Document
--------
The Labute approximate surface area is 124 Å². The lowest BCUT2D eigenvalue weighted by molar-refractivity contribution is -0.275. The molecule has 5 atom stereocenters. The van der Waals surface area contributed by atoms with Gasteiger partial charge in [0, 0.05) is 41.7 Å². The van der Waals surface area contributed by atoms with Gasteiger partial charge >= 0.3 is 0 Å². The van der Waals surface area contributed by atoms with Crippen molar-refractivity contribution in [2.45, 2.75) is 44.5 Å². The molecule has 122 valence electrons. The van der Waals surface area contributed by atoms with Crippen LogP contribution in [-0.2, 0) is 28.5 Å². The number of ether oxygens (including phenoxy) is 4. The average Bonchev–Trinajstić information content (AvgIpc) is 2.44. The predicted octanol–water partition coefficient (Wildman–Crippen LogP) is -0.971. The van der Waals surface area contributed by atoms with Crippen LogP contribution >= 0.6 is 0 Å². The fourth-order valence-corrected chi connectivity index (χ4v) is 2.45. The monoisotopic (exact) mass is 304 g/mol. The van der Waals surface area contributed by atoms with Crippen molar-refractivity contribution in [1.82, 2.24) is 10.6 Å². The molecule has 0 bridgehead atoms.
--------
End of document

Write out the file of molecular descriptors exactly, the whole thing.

The Labute approximate surface area is 124 Å². The lowest BCUT2D eigenvalue weighted by molar-refractivity contribution is -0.275. The molecule has 5 atom stereocenters. The van der Waals surface area contributed by atoms with Gasteiger partial charge in [0, 0.05) is 41.7 Å². The van der Waals surface area contributed by atoms with Gasteiger partial charge >= 0.3 is 0 Å². The van der Waals surface area contributed by atoms with Crippen molar-refractivity contribution in [2.45, 2.75) is 44.5 Å². The molecule has 122 valence electrons. The van der Waals surface area contributed by atoms with Crippen LogP contribution in [-0.2, 0) is 28.5 Å². The number of ether oxygens (including phenoxy) is 4. The average Bonchev–Trinajstić information content (AvgIpc) is 2.44. The predicted octanol–water partition coefficient (Wildman–Crippen LogP) is -0.971. The van der Waals surface area contributed by atoms with Crippen LogP contribution >= 0.6 is 0 Å². The fourth-order valence-corrected chi connectivity index (χ4v) is 2.45. The monoisotopic (exact) mass is 304 g/mol. The van der Waals surface area contributed by atoms with Crippen molar-refractivity contribution in [1.82, 2.24) is 10.6 Å². The molecule has 0 bridgehead atoms.